“The laser breaks up the plaque into very minute particles, about the size of blood cells. Those tiny particles travel through the bloodstream to the liver, which processes and ultimately eliminates them from the body.

“Laser angioplasty is the most advanced treatment we offer. It is also a gentle method of opening up a blockage. It is not painful and is performed under conscious sedation. Patients are a little groggy but feel nothing during the procedure, which takes about 30 minutes. Patients are told to take it easy that day, but they can return to normal activities the following day.”

“Worked Wonders”

Once Dr. Mathews opened up Mitchell’s blocked blood vessels with laser angioplasty, blood flow through the arteries that feed his sex organs improved dramatically. He noticed a difference in his performance in the bedroom right away.

“The laser treatment worked wonders,” Mitchell enthuses. “The ED is gone, and I have a very healthy sex life now. I feel relieved, and my wife is delighted. The intimacy is back in our relationship, which is still going strong after 37 years of marriage.

“Dr. Mathews is extremely knowledgeable and a very caring doctor. He made me feel very comfortable talking about an embarrassing problem, which he ultimately corrected. I highly recommend him and St. Luke Heart Institute to any man having problems with erectile dysfunction.”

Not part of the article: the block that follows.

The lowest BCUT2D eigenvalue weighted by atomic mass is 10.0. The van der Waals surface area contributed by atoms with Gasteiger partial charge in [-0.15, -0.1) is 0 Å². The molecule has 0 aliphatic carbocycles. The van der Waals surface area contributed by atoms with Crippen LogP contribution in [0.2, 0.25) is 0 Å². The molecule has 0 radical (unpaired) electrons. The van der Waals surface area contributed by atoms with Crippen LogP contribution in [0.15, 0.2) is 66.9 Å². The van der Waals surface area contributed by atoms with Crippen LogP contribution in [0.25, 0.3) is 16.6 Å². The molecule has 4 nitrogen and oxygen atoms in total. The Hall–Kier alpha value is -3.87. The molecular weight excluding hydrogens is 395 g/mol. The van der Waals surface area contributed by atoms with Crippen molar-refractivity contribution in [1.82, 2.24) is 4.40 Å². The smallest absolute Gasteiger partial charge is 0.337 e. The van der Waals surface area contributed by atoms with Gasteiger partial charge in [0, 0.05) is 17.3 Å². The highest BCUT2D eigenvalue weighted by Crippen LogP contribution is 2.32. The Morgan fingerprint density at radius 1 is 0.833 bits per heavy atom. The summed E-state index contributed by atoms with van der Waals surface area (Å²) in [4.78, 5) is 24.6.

Minimally Invasive Procedures Seal Leaking Leg Veins

St. Luke Heart Institute offers minimally invasive therapies for the treatment of venous insufficiency, a condition in which the valves in leg veins are so damaged that blood cannot  ow to the heart efficiently.

“Many people who experience leg swelling or numbness are misdiagnosed as having congestive heart failure or neuropathy when they really have venous insufficiency,” Dr. Mathews explains. “The leg veins are compromised and leak, causing swelling and pain, as well as spider or varicose veins.

“To seal the nonfunctioning leg veins and keep them from leaking, we often use a procedure called radiofrequency ablation.  This procedure is performed through a tiny puncture in the skin, through which radiofrequency energy is applied to the diseased vein to close it.

“In other cases, we use an FDA-approved microfoam that is injected into the vein. It treats the vein wall and collapses the vein. In either case, blood fl ow is rerouted from the compromised veins to healthy ones.”

© FHCN articles by Patti DiPanfilo. mkb
* Patient’s name changed at his request
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    • Thomas Mathews, MD, FACC

      Thomas Mathews, MD, FACC, is board-certified in cardiology, internal medicine, interventional cardiovascular and cardiac catheterization. He is a fellow of the American College of Cardiology. Dr. Mathews earned his medical degree from the Medi... Read More